Suppose your sister or wife takes opiates. and you cannot get the hellish drug for her legally-she will seek the places patronized by the demimonde, where the law is not obeyed. Think you will like that? Surely you will try to cure her-and to cure a woman of a drug habit permanently is so very easy! Knowing that a woman who is using a drug will stop at nothing to get it, one hardly likes to know that anyone in whom he is interested is at the mercy of such people for her supply.
Dr. Jackson's account of Wilheim's work with heliotherapy (page 11) is of more than usual interest. We all know, in a general way, that the effect of direct sunlight on the human skin is very decided, but, like many bits of abstract knowledge, we let this one go unutilized. To secure the best results, however, the patient should be so placed that he could divest himself of all clothing and take his exercise as Adam did, unhampered with garments or the restraints of a house. This means a country sanatorium, for one sex alone, and well secluded. In fact, it is a real "get-back-to-nature" method, and for that reason of exceeding efficacy if carried out naturally.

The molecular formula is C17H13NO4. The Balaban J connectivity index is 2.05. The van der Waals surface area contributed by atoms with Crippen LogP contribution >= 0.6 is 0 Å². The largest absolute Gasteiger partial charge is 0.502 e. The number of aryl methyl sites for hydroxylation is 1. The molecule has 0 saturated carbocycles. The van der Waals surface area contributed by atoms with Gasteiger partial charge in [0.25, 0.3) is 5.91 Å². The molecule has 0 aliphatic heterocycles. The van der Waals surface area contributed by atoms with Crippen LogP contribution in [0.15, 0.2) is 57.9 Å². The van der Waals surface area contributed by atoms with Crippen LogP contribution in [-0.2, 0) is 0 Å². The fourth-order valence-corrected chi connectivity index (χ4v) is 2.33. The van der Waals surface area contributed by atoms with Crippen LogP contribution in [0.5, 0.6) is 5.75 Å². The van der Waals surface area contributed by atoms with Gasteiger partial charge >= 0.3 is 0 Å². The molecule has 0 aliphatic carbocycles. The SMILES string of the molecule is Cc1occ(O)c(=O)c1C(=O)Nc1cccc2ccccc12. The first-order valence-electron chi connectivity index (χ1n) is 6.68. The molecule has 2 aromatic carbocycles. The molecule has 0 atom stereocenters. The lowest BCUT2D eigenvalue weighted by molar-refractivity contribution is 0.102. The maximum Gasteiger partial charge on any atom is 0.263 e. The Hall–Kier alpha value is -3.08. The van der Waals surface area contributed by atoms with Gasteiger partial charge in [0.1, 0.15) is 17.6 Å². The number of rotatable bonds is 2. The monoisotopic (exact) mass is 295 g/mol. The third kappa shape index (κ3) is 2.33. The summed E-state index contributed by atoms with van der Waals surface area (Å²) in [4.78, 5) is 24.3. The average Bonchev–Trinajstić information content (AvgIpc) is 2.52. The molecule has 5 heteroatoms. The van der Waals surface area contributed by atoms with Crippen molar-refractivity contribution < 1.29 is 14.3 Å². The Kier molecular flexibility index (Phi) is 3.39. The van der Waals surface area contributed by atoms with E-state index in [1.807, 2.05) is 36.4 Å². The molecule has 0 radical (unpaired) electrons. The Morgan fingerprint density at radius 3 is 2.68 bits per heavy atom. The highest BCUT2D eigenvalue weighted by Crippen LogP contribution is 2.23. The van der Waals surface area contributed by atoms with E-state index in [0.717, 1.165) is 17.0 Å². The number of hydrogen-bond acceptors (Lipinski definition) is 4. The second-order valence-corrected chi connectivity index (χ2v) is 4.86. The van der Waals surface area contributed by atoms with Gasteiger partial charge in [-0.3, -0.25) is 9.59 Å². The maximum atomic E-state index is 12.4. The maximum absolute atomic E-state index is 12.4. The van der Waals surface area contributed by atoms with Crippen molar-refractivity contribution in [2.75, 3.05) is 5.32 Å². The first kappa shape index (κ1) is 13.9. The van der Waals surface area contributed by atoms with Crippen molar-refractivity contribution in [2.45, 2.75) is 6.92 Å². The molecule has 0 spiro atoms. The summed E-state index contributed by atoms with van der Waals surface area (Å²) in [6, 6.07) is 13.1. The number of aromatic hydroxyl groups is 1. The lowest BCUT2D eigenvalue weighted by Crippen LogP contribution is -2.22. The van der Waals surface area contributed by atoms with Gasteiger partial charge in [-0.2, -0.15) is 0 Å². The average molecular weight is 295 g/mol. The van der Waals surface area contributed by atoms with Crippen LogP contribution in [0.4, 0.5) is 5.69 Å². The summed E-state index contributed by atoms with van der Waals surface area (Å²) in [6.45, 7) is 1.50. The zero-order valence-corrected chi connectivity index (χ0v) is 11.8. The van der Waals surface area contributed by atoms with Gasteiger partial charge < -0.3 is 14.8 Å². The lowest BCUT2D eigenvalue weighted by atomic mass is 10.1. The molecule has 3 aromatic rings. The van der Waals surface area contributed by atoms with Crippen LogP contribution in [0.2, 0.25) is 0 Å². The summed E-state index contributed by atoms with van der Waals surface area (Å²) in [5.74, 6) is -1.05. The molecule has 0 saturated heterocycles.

Dr. Gilbert's sphygmomanometer (page 12) looks good, but who supplies it, and at what price? We have been absurdly sensitiv over the financial aspect of remedies we advise, and for this reason many promising ideas have come to grief; like the Murphy button and Porter's stethoscope. Each of these was taken up by instrument makers and presented in shape other than the in
ventor specified, and thus his design was spoiled. Had they controlled the manufacture the profession would have been bettered.